A grocery eCommerce strategy that is customer-centric and accepted across the organization is essential to build a successful eCommerce experience. This is the second in a series of 4 blogs, based on our new eBook, The Modern Grocer’s Guide to Winning at eCommerce. Each blog shares key insights from the guide that will help grocers develop a compelling and profitable eCommerce experience that they own and can control.
When you’re launching a new grocery eCommerce solution, the very first step—and the most crucial—is to develop your eCommerce strategy.
In a Digital Grocer podcast from earlier this year, Ed Wong, EVP and Chief Digital Officer of Smart & Final, aptly summarized the importance of having a strategic framework when he said, “It will help provide that kind of guiding light in terms of how to differentiate when competing options are available.”
Everything you do going forward in the project, from the development of your eCommerce site to launch and beyond, will come back to this strategy. For example, you’ll use it to:
- Identify the right eCommerce provider for your business. One who has successfully worked with other companies with goals and strategies similar to yours.
- Make decisions about which features and technologies will best serve your customers’ needs.
- Decide how to allocate your budget so you get the biggest payoff on your technology investment.
- Monitor any short-term changes that you need to address post-launch.
- Take the next steps towards longer-term success.
In short, your eCommerce strategy will help you set your goals, guiding each and every step along the way.
How to create a customer-centric strategy
Not all strategies are created equal. An imperative feature of your grocery eCommerce strategy is customer-centricity. In the words of Zac Wilson, Manager of eCommerce at Raley’s, “You have to center everything around your customer, your clientele and the areas in which you operate.”
How do you do this? By asking the right questions. These questions should take into account who your customers are and how you are already serving them successfully.
You can get a complete list of the questions that will help you frame a strategy based on both your business goals and your shoppers’ needs in our eBook, The Modern Grocer’s Guide to Winning at eCommerce.
The rising importance of grocery eCommerce
Just as important as developing a customer-centric strategy is getting buy-in from all levels of your organization. This ensures that you are able to work as a coordinated whole, united in your commitment to expanding into the eCommerce space.
We know that leaders in digital grocery have long recognized the importance of eCommerce for success and longevity in the industry, even before the massive surge in adoption brought on by COVID-19. Ron Bonacci, VP of Advertising and Marketing at Weis Markets, summarized the situation in a Digital Grocer interview in January 2020: “the reality is in the grocery industry, if you’re not in eCommerce … you may perish.”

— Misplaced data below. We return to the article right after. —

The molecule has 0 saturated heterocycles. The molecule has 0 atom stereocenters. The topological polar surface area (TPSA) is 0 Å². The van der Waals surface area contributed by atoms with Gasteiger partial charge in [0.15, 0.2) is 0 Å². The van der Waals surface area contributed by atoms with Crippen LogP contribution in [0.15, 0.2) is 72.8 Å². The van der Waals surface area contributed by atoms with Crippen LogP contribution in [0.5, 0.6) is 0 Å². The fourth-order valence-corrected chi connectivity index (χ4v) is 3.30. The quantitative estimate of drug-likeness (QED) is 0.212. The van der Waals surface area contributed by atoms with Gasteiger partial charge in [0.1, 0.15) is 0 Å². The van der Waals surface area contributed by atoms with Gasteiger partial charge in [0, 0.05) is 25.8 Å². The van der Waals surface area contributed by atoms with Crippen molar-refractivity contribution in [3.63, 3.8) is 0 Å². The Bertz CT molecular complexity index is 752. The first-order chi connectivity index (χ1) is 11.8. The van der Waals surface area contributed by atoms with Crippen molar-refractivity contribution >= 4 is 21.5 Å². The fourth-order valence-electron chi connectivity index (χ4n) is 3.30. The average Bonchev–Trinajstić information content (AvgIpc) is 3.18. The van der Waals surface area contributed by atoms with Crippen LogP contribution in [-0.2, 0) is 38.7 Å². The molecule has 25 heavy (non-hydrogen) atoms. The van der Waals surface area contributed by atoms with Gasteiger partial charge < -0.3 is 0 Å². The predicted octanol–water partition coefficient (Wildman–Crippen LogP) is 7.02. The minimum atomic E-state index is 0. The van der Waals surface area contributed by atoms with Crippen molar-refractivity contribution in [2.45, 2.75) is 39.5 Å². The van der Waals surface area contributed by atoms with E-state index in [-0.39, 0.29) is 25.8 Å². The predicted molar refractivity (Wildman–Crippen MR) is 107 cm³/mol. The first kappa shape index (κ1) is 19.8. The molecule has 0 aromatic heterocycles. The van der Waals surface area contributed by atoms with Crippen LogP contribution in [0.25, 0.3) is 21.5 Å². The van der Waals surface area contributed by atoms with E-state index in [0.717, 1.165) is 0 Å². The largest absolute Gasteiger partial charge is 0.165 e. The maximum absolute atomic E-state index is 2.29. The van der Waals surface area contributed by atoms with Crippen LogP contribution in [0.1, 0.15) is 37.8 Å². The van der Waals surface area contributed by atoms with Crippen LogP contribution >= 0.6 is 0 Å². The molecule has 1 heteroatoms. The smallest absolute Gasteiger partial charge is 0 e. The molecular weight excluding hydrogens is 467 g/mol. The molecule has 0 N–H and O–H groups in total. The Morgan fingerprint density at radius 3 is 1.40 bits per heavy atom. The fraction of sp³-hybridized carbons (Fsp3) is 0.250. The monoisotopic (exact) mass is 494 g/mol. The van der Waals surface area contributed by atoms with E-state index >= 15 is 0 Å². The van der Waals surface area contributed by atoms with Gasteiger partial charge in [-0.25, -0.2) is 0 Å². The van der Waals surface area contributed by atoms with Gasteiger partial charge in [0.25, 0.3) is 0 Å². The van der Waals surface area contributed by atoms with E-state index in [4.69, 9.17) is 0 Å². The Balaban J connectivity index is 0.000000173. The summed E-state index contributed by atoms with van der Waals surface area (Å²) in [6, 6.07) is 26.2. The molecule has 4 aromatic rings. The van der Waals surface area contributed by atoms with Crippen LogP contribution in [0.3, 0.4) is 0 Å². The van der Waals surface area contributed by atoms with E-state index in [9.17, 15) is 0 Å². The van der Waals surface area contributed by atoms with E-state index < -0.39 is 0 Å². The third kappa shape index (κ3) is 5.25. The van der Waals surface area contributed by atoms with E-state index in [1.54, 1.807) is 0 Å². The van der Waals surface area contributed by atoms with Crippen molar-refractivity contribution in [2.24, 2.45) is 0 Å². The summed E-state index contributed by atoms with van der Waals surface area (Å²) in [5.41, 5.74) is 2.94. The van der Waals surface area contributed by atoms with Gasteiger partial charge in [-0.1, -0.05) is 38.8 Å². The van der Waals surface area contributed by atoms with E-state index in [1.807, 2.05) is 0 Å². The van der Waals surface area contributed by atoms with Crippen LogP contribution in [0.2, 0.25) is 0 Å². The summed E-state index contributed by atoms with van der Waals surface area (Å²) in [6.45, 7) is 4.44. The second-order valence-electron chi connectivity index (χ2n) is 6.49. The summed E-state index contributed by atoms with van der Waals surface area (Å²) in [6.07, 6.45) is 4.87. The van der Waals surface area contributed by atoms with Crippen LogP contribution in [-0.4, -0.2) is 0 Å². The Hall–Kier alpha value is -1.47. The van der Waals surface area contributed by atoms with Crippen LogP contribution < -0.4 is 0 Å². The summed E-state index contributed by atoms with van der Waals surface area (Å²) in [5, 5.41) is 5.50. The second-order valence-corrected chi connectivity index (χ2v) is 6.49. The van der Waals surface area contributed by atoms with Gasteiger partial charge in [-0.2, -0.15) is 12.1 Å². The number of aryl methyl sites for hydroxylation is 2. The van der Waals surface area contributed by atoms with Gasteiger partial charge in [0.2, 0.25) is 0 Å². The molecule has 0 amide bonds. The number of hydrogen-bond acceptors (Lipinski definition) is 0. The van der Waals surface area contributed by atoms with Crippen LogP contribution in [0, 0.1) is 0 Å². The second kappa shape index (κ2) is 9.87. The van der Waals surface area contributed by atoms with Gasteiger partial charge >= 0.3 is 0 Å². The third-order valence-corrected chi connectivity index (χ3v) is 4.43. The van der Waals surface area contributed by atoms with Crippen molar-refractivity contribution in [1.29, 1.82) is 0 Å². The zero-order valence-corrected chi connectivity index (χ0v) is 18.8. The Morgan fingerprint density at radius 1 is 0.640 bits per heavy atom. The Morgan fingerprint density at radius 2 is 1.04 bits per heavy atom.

The shift in consumer behavior due to COVID-19 certainly fast-tracked the urgency of getting into the grocery eCommerce game. The pandemic has caused a steady and significant rise in the number and size of orders as well as overall online sales. As grocers have ramped up their capacity to handle the “astronomical growth in demand” and accommodate shoppers’ desired fulfillment methods and time slots, these numbers have only continued their upward climb.
As you can see in the survey results shown below, monthly online sales in June 2020 were six times higher than August 2019, while the number of orders was five times higher and the number of customers grew threefold.
Source: Brick Meets Click/Mercatus Grocery Survey, June Scorecard, fielded June 24-25, 2020.
The message is clear: shoppers’ desire for online grocery services has been growing steadily over the years, but the pandemic has transformed these services into an essential and lasting need for shoppers.
Sharing the strategy
As you share your strategy with all levels of the organization, you’ll need to gather key information and insights across your business, from systems and workflows to data collection and the shopper journey.
You’ll also begin to formulate a plan for resource allocation. This includes both the financial resources you’ll budget for the enterprise, and personnel allocation. Considerations include:
- What skillsets do you have internally?
- Who will play an active role in the project?
- What other roles do these personnel hold that might prevent them from taking on additional responsibilities?
- What external expertise and support is needed?
These will help provide an important starting point as you take the next step: identifying an eCommerce provider to help you transform your strategy into your new grocery eCommerce experience. (We’ll explore this in greater depth in the next blog in this series.)
Start building your strategy now! Download the guide for access key insights on how to build the right eCommerce strategy for your grocery retail business.
Looking to learn more about how you can get back in charge of your eCommerce? Read the first blog in this series: Are delivery-provider marketplaces good for grocery retailers?